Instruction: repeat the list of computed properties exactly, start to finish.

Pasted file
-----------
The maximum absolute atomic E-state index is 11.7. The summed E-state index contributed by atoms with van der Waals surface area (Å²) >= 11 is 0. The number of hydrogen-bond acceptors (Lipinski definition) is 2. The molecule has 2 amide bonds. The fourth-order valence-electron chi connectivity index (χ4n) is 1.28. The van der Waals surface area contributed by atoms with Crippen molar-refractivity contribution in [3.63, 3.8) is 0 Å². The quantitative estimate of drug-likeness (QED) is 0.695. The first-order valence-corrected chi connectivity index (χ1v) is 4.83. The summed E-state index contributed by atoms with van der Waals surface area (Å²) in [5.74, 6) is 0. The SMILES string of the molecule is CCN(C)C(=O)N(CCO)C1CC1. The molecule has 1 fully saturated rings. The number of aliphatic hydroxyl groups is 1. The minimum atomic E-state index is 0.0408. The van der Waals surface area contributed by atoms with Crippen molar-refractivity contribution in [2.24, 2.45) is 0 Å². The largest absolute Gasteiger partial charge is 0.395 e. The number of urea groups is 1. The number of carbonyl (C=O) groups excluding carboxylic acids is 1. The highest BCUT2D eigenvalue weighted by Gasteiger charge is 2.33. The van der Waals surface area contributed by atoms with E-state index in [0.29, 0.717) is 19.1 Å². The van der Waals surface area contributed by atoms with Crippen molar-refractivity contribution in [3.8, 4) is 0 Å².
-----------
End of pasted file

The maximum absolute atomic E-state index is 11.7. The summed E-state index contributed by atoms with van der Waals surface area (Å²) >= 11 is 0. The number of hydrogen-bond acceptors (Lipinski definition) is 2. The molecule has 2 amide bonds. The fourth-order valence-electron chi connectivity index (χ4n) is 1.28. The van der Waals surface area contributed by atoms with Crippen molar-refractivity contribution in [3.63, 3.8) is 0 Å². The quantitative estimate of drug-likeness (QED) is 0.695. The first-order valence-corrected chi connectivity index (χ1v) is 4.83. The summed E-state index contributed by atoms with van der Waals surface area (Å²) in [5.74, 6) is 0. The SMILES string of the molecule is CCN(C)C(=O)N(CCO)C1CC1. The molecule has 1 fully saturated rings. The number of aliphatic hydroxyl groups is 1. The minimum atomic E-state index is 0.0408. The van der Waals surface area contributed by atoms with Crippen molar-refractivity contribution in [2.24, 2.45) is 0 Å². The largest absolute Gasteiger partial charge is 0.395 e. The number of urea groups is 1. The number of carbonyl (C=O) groups excluding carboxylic acids is 1. The highest BCUT2D eigenvalue weighted by Gasteiger charge is 2.33. The van der Waals surface area contributed by atoms with E-state index in [0.29, 0.717) is 19.1 Å². The van der Waals surface area contributed by atoms with Crippen molar-refractivity contribution in [3.8, 4) is 0 Å².